- Associated Press - Monday, March 20, 2017

PROVIDENCE, R.I. (AP) - Gov. Gina Raimondo plans to propose a package of legislation that she said would promote good government, including a line-item veto and better oversight of Rhode Island campaign finance laws.

The Democrat said in an op-ed in The Providence Journal (https://bit.ly/2mMWGZv ) that she also would push for an overhaul of the system that allows the legislature to dole out grants as part of what she is calling her “Good Government Reform” package, which she plans to roll out this week.

Raimondo wrote that the changes could help address political corruption in the state. In recent years, several elected officials have been forced from office in corruption scandals, including former Democratic House Speaker Gordon Fox, who is in federal prison for taking bribe money and spending campaign funds on himself.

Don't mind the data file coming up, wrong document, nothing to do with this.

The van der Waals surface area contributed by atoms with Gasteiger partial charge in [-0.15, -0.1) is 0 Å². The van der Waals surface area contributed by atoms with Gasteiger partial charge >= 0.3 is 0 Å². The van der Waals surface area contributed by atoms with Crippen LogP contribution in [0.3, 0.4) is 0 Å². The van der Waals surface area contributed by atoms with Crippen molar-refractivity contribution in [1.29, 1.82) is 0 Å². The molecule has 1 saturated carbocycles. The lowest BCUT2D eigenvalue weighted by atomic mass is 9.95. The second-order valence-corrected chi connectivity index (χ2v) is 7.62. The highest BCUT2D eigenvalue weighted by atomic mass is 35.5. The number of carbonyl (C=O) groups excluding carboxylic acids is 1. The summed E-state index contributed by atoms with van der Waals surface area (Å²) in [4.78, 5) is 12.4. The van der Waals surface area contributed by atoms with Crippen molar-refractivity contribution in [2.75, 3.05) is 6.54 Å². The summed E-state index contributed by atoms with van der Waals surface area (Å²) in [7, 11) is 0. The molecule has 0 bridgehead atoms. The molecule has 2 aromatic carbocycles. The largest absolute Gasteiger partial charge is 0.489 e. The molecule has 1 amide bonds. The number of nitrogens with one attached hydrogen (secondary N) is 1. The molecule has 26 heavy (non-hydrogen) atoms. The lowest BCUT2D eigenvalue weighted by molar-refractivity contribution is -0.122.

Among her proposals, she said she would push for a requirement that the Board of Elections conduct random audits on certain candidates and political action committees. Raimondo said such a requirement could have caught some of Fox’s crimes sooner.

“Transparency and accountability in government will encourage more businesses to invest here, grow here and hire Rhode Islanders,” she wrote.

It’s unclear how much traction Raimondo’s ideas will get in the Democratic-dominated General Assembly. A spokesman for House Speaker Nicholas Mattiello tells the Journal the House had received a proposal from the governor.

“These are issues that are being looked at internally, and there are similar bills that have been introduced by House members,” Larry Berman said. “Speaker Mattiello’s attention and primary focus is on eliminating the car tax and giving the citizens the relief they deserve.”

Mattiello, a Cranston Democrat, made a campaign promise to phase out municipal car taxes during his tight re-election campaign. Raimondo has said she wants to reduce car taxes, but her budget proposal would not eliminate them.

Legislation already has been proposed in the House and Senate this year to ask voters whether to amend the state constitution to allow the line-item veto. A proposal in the House would create a special commission to study the line-item veto.

Copyright © 2018 The Washington Times, LLC.

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